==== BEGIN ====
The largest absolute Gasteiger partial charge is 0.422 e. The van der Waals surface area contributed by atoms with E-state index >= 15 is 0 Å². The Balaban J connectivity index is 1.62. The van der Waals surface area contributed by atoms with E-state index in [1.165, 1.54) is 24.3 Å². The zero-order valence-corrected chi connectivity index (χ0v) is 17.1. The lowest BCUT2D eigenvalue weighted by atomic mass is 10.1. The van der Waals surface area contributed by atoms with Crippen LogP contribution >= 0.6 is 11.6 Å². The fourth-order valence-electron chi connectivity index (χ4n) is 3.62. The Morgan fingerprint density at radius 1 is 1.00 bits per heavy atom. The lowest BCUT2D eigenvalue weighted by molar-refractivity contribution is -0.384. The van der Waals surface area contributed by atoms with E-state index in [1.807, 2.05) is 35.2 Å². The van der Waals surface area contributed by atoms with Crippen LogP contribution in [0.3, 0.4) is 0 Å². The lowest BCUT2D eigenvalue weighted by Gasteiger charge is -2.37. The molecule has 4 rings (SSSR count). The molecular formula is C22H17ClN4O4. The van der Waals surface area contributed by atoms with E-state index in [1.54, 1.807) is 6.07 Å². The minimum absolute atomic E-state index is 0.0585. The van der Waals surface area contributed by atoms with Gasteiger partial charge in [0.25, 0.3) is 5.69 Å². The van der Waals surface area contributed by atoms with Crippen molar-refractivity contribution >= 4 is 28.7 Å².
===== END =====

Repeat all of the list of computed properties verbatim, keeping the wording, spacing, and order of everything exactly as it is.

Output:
The largest absolute Gasteiger partial charge is 0.422 e. The van der Waals surface area contributed by atoms with E-state index >= 15 is 0 Å². The Balaban J connectivity index is 1.62. The van der Waals surface area contributed by atoms with E-state index in [1.165, 1.54) is 24.3 Å². The zero-order valence-corrected chi connectivity index (χ0v) is 17.1. The lowest BCUT2D eigenvalue weighted by atomic mass is 10.1. The van der Waals surface area contributed by atoms with Crippen LogP contribution >= 0.6 is 11.6 Å². The fourth-order valence-electron chi connectivity index (χ4n) is 3.62. The Morgan fingerprint density at radius 1 is 1.00 bits per heavy atom. The lowest BCUT2D eigenvalue weighted by molar-refractivity contribution is -0.384. The van der Waals surface area contributed by atoms with E-state index in [1.807, 2.05) is 35.2 Å². The van der Waals surface area contributed by atoms with Crippen LogP contribution in [0.3, 0.4) is 0 Å². The lowest BCUT2D eigenvalue weighted by Gasteiger charge is -2.37. The molecule has 4 rings (SSSR count). The molecular formula is C22H17ClN4O4. The van der Waals surface area contributed by atoms with E-state index in [1.54, 1.807) is 6.07 Å². The minimum absolute atomic E-state index is 0.0585. The van der Waals surface area contributed by atoms with Gasteiger partial charge in [0.25, 0.3) is 5.69 Å². The van der Waals surface area contributed by atoms with Crippen molar-refractivity contribution >= 4 is 28.7 Å².